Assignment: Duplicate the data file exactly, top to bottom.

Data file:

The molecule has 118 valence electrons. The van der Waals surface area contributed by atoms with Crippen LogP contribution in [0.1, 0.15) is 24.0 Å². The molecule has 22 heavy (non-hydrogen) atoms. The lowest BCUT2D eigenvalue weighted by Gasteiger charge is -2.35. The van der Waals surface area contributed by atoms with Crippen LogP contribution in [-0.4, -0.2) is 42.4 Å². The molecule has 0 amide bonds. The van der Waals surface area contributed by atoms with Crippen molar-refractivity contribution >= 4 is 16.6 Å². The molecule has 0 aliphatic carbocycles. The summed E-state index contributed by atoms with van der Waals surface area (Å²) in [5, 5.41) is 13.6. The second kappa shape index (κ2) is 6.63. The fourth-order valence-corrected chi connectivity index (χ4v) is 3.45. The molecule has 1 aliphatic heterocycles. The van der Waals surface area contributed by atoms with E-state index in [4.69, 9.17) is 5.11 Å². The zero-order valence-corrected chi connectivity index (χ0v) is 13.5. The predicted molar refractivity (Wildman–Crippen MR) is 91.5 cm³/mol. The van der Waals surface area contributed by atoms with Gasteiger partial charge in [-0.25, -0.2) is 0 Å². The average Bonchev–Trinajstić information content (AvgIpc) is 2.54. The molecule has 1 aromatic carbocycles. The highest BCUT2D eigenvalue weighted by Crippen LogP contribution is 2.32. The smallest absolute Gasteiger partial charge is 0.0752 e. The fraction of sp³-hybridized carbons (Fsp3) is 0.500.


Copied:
The molecule has 118 valence electrons. The van der Waals surface area contributed by atoms with Crippen LogP contribution in [0.1, 0.15) is 24.0 Å². The molecule has 22 heavy (non-hydrogen) atoms. The lowest BCUT2D eigenvalue weighted by Gasteiger charge is -2.35. The van der Waals surface area contributed by atoms with Crippen LogP contribution in [-0.4, -0.2) is 42.4 Å². The molecule has 0 amide bonds. The van der Waals surface area contributed by atoms with Crippen molar-refractivity contribution >= 4 is 16.6 Å². The molecule has 0 aliphatic carbocycles. The summed E-state index contributed by atoms with van der Waals surface area (Å²) in [5, 5.41) is 13.6. The second kappa shape index (κ2) is 6.63. The fourth-order valence-corrected chi connectivity index (χ4v) is 3.45. The molecule has 1 aliphatic heterocycles. The van der Waals surface area contributed by atoms with E-state index in [4.69, 9.17) is 5.11 Å². The zero-order valence-corrected chi connectivity index (χ0v) is 13.5. The predicted molar refractivity (Wildman–Crippen MR) is 91.5 cm³/mol. The van der Waals surface area contributed by atoms with Gasteiger partial charge in [-0.25, -0.2) is 0 Å². The average Bonchev–Trinajstić information content (AvgIpc) is 2.54. The molecule has 1 aromatic carbocycles. The highest BCUT2D eigenvalue weighted by Crippen LogP contribution is 2.32. The smallest absolute Gasteiger partial charge is 0.0752 e. The fraction of sp³-hybridized carbons (Fsp3) is 0.500.